• Born February 4, 1940 John Schuck, 79. My favorite SF role by him is as the second Draal, Keeper of the Great Machine, on the Babylon 5 series. I know it was only two episodes but it was a fun role. He’s also played the role of Klingon ambassador Kamarag in Star Trek IV: The Voyage Home and in  Star Trek VI: The Undiscovered Country. He guest starred in Deep Space Nine as Legate Parn In “The Maquis: Part II”, on Star Trek: Voyager as Chorus #3 in the “Muse” episode, and on Enterprise as Antaak in the “Divergence” and “Affliction” episodes. Oh, and he was Herman Munster in The Munsters Today.  Now that was a silly role! Did you know his makeup was the Universal International Frankenstein-monster makeup format whose copyright NBCUniversal still owns? 
  • Born February 4, 1961 Neal Asher, 58. I’ve been reading and enjoying his Polity series since he started it nearly twenty years ago. Listing all of his works here would drive OGH to a nervous tick as I think there’s now close to thirty works in total. I’m listening to The Line War right now and it’s typically filled with a mix of outrageous SF concepts (Dyson spheres in the middle of ten thousand year construction cycles) and humans who might not be human (Ian Cormac is back again). He’s the sort of writer that I think drives our Puppies to madness — literate pulp SF pumped out fast that readers like. 
  • Born February 4, 1970 Gabrielle Anwar, 49. Currently Lady Tremaine on Once Upon a Time. On the BBC series Prince Caspian and the Voyage of the Dawn Treader, she once played Ramandu’s Daughter. Marti Malone in Body Snatchers which is the third film adaptation of that Finney novel.  She was Queen Anne in The Three Musketeers which I love and Emily Davenport in The Librarian: Return to King Solomon’s Mines

(8) COMICS SECTION.

  • Patriotic Ewoks will shed a tear over this Brevity.

(9) STAR TREK: RENT. On The Late Late Show With James Corden, the cast of Star Trek: Discovery leaves the bridge for this week’s episode of Carpool Karaoke. Sing along with Sonequa Martin-Green, Anthony Rapp, Doug Jones and Mary Wiseman. Complete show is accessible through an Apple app.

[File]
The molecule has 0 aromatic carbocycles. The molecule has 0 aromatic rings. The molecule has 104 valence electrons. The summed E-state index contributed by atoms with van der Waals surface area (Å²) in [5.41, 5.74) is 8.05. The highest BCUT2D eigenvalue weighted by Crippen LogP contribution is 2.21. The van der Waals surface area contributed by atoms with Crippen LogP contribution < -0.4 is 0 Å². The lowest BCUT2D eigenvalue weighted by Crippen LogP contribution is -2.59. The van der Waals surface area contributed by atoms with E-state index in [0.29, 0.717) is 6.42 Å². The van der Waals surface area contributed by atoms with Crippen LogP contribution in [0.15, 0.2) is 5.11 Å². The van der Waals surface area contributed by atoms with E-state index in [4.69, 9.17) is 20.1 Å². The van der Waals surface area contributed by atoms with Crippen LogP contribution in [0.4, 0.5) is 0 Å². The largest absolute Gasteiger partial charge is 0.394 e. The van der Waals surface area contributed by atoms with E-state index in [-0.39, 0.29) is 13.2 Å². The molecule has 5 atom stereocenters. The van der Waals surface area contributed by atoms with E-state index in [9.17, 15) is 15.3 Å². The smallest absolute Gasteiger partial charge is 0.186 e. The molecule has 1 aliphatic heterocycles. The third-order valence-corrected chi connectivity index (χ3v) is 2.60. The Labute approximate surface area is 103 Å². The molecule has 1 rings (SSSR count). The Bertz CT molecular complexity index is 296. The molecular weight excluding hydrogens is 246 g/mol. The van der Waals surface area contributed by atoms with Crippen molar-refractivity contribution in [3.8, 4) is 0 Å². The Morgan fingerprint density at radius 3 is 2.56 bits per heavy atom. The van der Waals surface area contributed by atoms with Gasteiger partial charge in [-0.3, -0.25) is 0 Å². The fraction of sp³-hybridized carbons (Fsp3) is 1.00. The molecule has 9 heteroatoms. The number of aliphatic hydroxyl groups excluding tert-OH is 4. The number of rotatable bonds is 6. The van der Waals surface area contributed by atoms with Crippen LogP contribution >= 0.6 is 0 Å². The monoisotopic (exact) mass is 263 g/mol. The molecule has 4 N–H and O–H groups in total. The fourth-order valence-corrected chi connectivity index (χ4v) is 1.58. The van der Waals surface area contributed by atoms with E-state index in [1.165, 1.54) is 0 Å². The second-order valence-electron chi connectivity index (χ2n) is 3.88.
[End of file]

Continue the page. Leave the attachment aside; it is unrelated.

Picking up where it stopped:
There’s another preview on Twitter.

(10) WORLDCON ECONOMICS. Persistent Scribble tasks an unnamed author who feels the Worldcon should give them a free membership. Thread starts here.  

(11) VAMPING IT UP. What We Do in the Shadows, from writer Jemaine Clement and director Taika Waititi, premieres March 27 on FX.

What We Do in the Shadows is a half-hour comedy series based on the feature film of the same name by co-creators Jemaine Clement and Taika Waititi. Set in New York City, the show follows three vampires who have been roommates for hundreds and hundreds of years. Stars Matt Berry, Kayvan Novak, Natasia Demetriou, Harvey Guillen and Mark Proksch.

(11) Y? Y NOT? The Hollywood Reporter has posted that, “‘Y: The Last Man’ Ordered to Series at FX.” Much of the cast had been announced as early as mid 2018 (The Hollywood Reporter: “‘Y: The Last Man’ FX Cast Unveiled, Diane Lane and Barry Keoghan to Star”), but FX has now definitized the series order.

File this under “years in the making.”

Brian K. Vaughan’s beloved comic series Y: The Last Man is finally coming to a screen. FX on Monday announced that it has picked up its TV adaptation to series. The network has handed out a series order for the drama from showrunner Michael Green and starring Barry Keoghan and Diane Lane. It is expected to premiere in 2020.

[…] Green (American GodsBlade Runner 2049Logan) and Aïda Mashaka Croal (Luke CageTurn) serve as showrunners and executive producers. Nina Jacobson and Brad Simpson of Color Force (American Crime StoryPoseThe Hunger Games) and Vaughan executive produce and developed the series. Melina Matsoukas (InsecureMaster of NoneBeyonce: Formation) directed the pilot and exec produce the FX Productions drama. In addition to Keoghan and Lane, the cast also includes Amber TamblynImogen Poots, Lashana Lynch, Juliana Canfield and Marin Ireland.

(12) BLUER MARBLE. BBC story says “Climate change: Blue planet will get even bluer as Earth warms”.

Rising temperatures will change the colour of the world’s oceans, making them more blue in the coming decades say scientists.